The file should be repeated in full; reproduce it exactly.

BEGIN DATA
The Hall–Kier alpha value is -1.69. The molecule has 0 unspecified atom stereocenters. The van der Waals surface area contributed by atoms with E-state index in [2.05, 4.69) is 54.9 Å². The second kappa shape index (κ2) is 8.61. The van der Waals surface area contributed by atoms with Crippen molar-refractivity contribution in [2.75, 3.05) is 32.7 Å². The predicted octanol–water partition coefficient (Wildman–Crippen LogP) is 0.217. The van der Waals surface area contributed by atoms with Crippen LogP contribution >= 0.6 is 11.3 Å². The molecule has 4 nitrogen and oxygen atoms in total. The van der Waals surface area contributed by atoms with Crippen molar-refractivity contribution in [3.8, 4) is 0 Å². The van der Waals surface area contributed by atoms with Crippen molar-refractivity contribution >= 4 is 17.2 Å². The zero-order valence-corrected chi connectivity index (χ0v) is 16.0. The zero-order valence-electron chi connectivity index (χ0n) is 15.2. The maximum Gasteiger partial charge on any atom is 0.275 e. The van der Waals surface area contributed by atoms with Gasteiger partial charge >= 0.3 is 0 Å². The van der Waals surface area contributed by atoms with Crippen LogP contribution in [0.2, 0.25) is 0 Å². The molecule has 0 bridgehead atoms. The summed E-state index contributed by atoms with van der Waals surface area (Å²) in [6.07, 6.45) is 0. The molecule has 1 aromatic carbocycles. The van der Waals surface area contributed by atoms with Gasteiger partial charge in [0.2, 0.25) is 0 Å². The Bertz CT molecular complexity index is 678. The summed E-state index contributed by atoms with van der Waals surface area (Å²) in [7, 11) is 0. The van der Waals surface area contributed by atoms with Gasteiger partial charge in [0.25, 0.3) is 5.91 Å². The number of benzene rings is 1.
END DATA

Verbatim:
The Hall–Kier alpha value is -1.69. The molecule has 0 unspecified atom stereocenters. The van der Waals surface area contributed by atoms with E-state index in [2.05, 4.69) is 54.9 Å². The second kappa shape index (κ2) is 8.61. The van der Waals surface area contributed by atoms with Crippen molar-refractivity contribution in [2.75, 3.05) is 32.7 Å². The predicted octanol–water partition coefficient (Wildman–Crippen LogP) is 0.217. The van der Waals surface area contributed by atoms with Crippen LogP contribution >= 0.6 is 11.3 Å². The molecule has 4 nitrogen and oxygen atoms in total. The van der Waals surface area contributed by atoms with Crippen molar-refractivity contribution in [3.8, 4) is 0 Å². The van der Waals surface area contributed by atoms with Crippen molar-refractivity contribution >= 4 is 17.2 Å². The zero-order valence-corrected chi connectivity index (χ0v) is 16.0. The zero-order valence-electron chi connectivity index (χ0n) is 15.2. The maximum Gasteiger partial charge on any atom is 0.275 e. The van der Waals surface area contributed by atoms with Gasteiger partial charge >= 0.3 is 0 Å². The van der Waals surface area contributed by atoms with Crippen LogP contribution in [0.2, 0.25) is 0 Å². The molecule has 0 bridgehead atoms. The summed E-state index contributed by atoms with van der Waals surface area (Å²) in [6.07, 6.45) is 0. The molecule has 1 aromatic carbocycles. The van der Waals surface area contributed by atoms with Gasteiger partial charge in [0.2, 0.25) is 0 Å². The Bertz CT molecular complexity index is 678. The summed E-state index contributed by atoms with van der Waals surface area (Å²) in [7, 11) is 0. The van der Waals surface area contributed by atoms with Gasteiger partial charge in [0.25, 0.3) is 5.91 Å². The number of benzene rings is 1.